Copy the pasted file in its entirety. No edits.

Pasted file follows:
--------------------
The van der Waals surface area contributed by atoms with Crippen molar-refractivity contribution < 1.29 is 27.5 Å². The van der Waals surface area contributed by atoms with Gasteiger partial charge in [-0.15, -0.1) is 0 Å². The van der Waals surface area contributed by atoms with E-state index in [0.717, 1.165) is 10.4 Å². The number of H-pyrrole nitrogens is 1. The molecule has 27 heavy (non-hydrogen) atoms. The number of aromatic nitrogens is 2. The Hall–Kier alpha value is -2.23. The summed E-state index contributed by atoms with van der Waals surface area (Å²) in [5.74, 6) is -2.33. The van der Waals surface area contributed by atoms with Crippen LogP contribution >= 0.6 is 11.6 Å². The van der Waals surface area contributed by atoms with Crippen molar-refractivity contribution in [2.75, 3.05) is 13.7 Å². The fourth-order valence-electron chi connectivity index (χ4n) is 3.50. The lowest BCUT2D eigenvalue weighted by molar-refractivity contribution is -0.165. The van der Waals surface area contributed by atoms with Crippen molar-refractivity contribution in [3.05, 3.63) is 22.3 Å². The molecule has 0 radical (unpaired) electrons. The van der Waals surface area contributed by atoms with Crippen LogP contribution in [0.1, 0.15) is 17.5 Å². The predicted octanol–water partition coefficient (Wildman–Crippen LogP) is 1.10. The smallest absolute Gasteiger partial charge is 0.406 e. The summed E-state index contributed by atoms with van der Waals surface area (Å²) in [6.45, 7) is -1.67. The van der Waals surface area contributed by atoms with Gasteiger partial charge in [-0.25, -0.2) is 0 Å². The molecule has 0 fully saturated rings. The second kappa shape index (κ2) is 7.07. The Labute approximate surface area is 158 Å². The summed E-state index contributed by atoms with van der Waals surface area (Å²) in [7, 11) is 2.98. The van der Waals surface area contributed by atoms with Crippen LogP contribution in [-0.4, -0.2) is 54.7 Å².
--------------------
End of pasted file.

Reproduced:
The van der Waals surface area contributed by atoms with Crippen molar-refractivity contribution < 1.29 is 27.5 Å². The van der Waals surface area contributed by atoms with Gasteiger partial charge in [-0.15, -0.1) is 0 Å². The van der Waals surface area contributed by atoms with E-state index in [0.717, 1.165) is 10.4 Å². The number of H-pyrrole nitrogens is 1. The molecule has 27 heavy (non-hydrogen) atoms. The number of aromatic nitrogens is 2. The Hall–Kier alpha value is -2.23. The summed E-state index contributed by atoms with van der Waals surface area (Å²) in [5.74, 6) is -2.33. The van der Waals surface area contributed by atoms with Crippen LogP contribution >= 0.6 is 11.6 Å². The van der Waals surface area contributed by atoms with Crippen molar-refractivity contribution in [2.75, 3.05) is 13.7 Å². The fourth-order valence-electron chi connectivity index (χ4n) is 3.50. The lowest BCUT2D eigenvalue weighted by molar-refractivity contribution is -0.165. The van der Waals surface area contributed by atoms with Crippen molar-refractivity contribution in [3.05, 3.63) is 22.3 Å². The molecule has 0 radical (unpaired) electrons. The van der Waals surface area contributed by atoms with Crippen LogP contribution in [0.1, 0.15) is 17.5 Å². The predicted octanol–water partition coefficient (Wildman–Crippen LogP) is 1.10. The smallest absolute Gasteiger partial charge is 0.406 e. The summed E-state index contributed by atoms with van der Waals surface area (Å²) in [6.45, 7) is -1.67. The van der Waals surface area contributed by atoms with Gasteiger partial charge in [-0.25, -0.2) is 0 Å². The molecule has 0 fully saturated rings. The second kappa shape index (κ2) is 7.07. The Labute approximate surface area is 158 Å². The summed E-state index contributed by atoms with van der Waals surface area (Å²) in [7, 11) is 2.98. The van der Waals surface area contributed by atoms with Crippen LogP contribution in [-0.4, -0.2) is 54.7 Å².